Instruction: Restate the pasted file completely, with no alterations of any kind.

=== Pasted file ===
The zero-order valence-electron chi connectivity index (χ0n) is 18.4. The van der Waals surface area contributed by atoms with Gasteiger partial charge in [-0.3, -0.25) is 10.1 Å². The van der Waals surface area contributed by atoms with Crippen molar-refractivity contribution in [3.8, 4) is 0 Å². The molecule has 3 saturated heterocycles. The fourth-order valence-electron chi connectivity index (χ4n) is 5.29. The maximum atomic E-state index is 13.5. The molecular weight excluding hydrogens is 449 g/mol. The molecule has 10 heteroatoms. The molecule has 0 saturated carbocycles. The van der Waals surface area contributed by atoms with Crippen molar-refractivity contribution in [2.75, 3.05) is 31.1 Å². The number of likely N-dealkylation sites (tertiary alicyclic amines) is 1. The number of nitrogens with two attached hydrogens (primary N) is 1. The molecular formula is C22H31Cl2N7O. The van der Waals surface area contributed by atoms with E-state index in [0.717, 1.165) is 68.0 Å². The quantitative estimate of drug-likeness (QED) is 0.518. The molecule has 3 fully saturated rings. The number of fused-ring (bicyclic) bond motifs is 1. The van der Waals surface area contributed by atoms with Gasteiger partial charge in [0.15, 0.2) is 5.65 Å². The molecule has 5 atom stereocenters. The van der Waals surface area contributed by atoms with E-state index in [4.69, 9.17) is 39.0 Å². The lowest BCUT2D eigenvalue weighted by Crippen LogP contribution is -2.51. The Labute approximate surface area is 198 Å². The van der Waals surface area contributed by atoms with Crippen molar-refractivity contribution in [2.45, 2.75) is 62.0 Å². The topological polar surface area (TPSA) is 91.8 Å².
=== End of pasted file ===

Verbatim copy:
The zero-order valence-electron chi connectivity index (χ0n) is 18.4. The van der Waals surface area contributed by atoms with Gasteiger partial charge in [-0.3, -0.25) is 10.1 Å². The van der Waals surface area contributed by atoms with Crippen molar-refractivity contribution in [3.8, 4) is 0 Å². The molecule has 3 saturated heterocycles. The fourth-order valence-electron chi connectivity index (χ4n) is 5.29. The maximum atomic E-state index is 13.5. The molecular weight excluding hydrogens is 449 g/mol. The molecule has 10 heteroatoms. The molecule has 0 saturated carbocycles. The van der Waals surface area contributed by atoms with Crippen molar-refractivity contribution in [2.75, 3.05) is 31.1 Å². The number of likely N-dealkylation sites (tertiary alicyclic amines) is 1. The number of nitrogens with two attached hydrogens (primary N) is 1. The molecular formula is C22H31Cl2N7O. The van der Waals surface area contributed by atoms with E-state index in [0.717, 1.165) is 68.0 Å². The quantitative estimate of drug-likeness (QED) is 0.518. The molecule has 3 fully saturated rings. The number of fused-ring (bicyclic) bond motifs is 1. The van der Waals surface area contributed by atoms with Gasteiger partial charge in [0.15, 0.2) is 5.65 Å². The molecule has 5 atom stereocenters. The van der Waals surface area contributed by atoms with E-state index in [4.69, 9.17) is 39.0 Å². The lowest BCUT2D eigenvalue weighted by Crippen LogP contribution is -2.51. The Labute approximate surface area is 198 Å². The van der Waals surface area contributed by atoms with Crippen molar-refractivity contribution in [2.45, 2.75) is 62.0 Å². The topological polar surface area (TPSA) is 91.8 Å².